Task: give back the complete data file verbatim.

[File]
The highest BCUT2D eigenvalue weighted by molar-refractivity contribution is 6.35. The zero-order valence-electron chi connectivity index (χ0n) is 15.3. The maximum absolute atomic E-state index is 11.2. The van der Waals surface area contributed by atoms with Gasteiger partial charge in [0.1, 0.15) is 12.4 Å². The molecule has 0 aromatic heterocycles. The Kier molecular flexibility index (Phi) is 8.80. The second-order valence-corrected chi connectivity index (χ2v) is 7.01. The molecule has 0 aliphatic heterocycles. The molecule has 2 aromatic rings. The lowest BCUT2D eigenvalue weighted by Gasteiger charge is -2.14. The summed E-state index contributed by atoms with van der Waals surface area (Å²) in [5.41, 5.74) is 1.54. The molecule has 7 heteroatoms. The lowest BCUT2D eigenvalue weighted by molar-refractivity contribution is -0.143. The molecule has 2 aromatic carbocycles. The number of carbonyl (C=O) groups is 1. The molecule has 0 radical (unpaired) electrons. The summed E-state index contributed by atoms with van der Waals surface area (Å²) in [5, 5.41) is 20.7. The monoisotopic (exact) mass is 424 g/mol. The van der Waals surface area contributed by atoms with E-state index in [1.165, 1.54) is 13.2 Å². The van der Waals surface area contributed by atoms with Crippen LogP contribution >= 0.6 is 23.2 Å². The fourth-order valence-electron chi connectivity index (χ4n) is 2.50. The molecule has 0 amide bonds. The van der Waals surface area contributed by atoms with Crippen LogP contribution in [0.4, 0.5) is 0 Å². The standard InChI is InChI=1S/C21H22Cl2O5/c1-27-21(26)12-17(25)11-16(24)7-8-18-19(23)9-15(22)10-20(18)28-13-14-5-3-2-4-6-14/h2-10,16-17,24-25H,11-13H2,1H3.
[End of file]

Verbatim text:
The highest BCUT2D eigenvalue weighted by molar-refractivity contribution is 6.35. The zero-order valence-electron chi connectivity index (χ0n) is 15.3. The maximum absolute atomic E-state index is 11.2. The van der Waals surface area contributed by atoms with Gasteiger partial charge in [0.1, 0.15) is 12.4 Å². The molecule has 0 aromatic heterocycles. The Kier molecular flexibility index (Phi) is 8.80. The second-order valence-corrected chi connectivity index (χ2v) is 7.01. The molecule has 0 aliphatic heterocycles. The molecule has 2 aromatic rings. The lowest BCUT2D eigenvalue weighted by Gasteiger charge is -2.14. The summed E-state index contributed by atoms with van der Waals surface area (Å²) in [5.41, 5.74) is 1.54. The molecule has 7 heteroatoms. The lowest BCUT2D eigenvalue weighted by molar-refractivity contribution is -0.143. The molecule has 2 aromatic carbocycles. The number of carbonyl (C=O) groups is 1. The molecule has 0 radical (unpaired) electrons. The summed E-state index contributed by atoms with van der Waals surface area (Å²) in [5, 5.41) is 20.7. The monoisotopic (exact) mass is 424 g/mol. The van der Waals surface area contributed by atoms with E-state index in [1.165, 1.54) is 13.2 Å². The van der Waals surface area contributed by atoms with Crippen LogP contribution >= 0.6 is 23.2 Å². The fourth-order valence-electron chi connectivity index (χ4n) is 2.50. The molecule has 0 amide bonds. The van der Waals surface area contributed by atoms with Crippen LogP contribution in [0.4, 0.5) is 0 Å². The standard InChI is InChI=1S/C21H22Cl2O5/c1-27-21(26)12-17(25)11-16(24)7-8-18-19(23)9-15(22)10-20(18)28-13-14-5-3-2-4-6-14/h2-10,16-17,24-25H,11-13H2,1H3.